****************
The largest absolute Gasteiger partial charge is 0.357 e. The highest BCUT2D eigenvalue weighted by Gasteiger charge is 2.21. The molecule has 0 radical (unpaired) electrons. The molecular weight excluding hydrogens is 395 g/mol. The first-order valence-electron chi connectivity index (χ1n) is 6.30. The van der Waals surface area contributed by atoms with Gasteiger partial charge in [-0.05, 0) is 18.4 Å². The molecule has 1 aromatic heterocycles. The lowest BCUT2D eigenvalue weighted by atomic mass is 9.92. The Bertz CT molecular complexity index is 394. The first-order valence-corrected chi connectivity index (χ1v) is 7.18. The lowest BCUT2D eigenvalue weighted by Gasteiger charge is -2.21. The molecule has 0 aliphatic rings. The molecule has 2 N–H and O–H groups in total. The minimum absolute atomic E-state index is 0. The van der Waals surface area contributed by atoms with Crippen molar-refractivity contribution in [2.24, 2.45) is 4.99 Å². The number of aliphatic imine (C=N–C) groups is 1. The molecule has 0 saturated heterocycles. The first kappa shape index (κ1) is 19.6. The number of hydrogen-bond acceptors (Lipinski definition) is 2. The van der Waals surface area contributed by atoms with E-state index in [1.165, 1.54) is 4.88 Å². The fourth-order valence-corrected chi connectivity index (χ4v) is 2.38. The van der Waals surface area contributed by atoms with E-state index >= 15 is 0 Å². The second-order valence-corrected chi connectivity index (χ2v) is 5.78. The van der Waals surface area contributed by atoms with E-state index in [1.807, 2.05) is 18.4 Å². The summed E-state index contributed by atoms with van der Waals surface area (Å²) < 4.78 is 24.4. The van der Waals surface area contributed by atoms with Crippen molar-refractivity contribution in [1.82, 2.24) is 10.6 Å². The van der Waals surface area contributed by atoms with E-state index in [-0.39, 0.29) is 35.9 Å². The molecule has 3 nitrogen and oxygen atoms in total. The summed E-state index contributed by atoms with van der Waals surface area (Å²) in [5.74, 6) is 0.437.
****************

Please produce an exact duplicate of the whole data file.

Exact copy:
The largest absolute Gasteiger partial charge is 0.357 e. The highest BCUT2D eigenvalue weighted by Gasteiger charge is 2.21. The molecule has 0 radical (unpaired) electrons. The molecular weight excluding hydrogens is 395 g/mol. The first-order valence-electron chi connectivity index (χ1n) is 6.30. The van der Waals surface area contributed by atoms with Gasteiger partial charge in [-0.05, 0) is 18.4 Å². The molecule has 1 aromatic heterocycles. The lowest BCUT2D eigenvalue weighted by atomic mass is 9.92. The Bertz CT molecular complexity index is 394. The first-order valence-corrected chi connectivity index (χ1v) is 7.18. The lowest BCUT2D eigenvalue weighted by Gasteiger charge is -2.21. The molecule has 0 aliphatic rings. The molecule has 2 N–H and O–H groups in total. The minimum absolute atomic E-state index is 0. The van der Waals surface area contributed by atoms with Crippen molar-refractivity contribution in [2.24, 2.45) is 4.99 Å². The number of aliphatic imine (C=N–C) groups is 1. The molecule has 0 saturated heterocycles. The first kappa shape index (κ1) is 19.6. The number of hydrogen-bond acceptors (Lipinski definition) is 2. The van der Waals surface area contributed by atoms with E-state index in [1.165, 1.54) is 4.88 Å². The fourth-order valence-corrected chi connectivity index (χ4v) is 2.38. The van der Waals surface area contributed by atoms with E-state index >= 15 is 0 Å². The second-order valence-corrected chi connectivity index (χ2v) is 5.78. The van der Waals surface area contributed by atoms with E-state index in [1.807, 2.05) is 18.4 Å². The summed E-state index contributed by atoms with van der Waals surface area (Å²) < 4.78 is 24.4. The van der Waals surface area contributed by atoms with Crippen molar-refractivity contribution in [1.82, 2.24) is 10.6 Å². The van der Waals surface area contributed by atoms with E-state index in [-0.39, 0.29) is 35.9 Å². The molecule has 3 nitrogen and oxygen atoms in total. The summed E-state index contributed by atoms with van der Waals surface area (Å²) in [5.74, 6) is 0.437.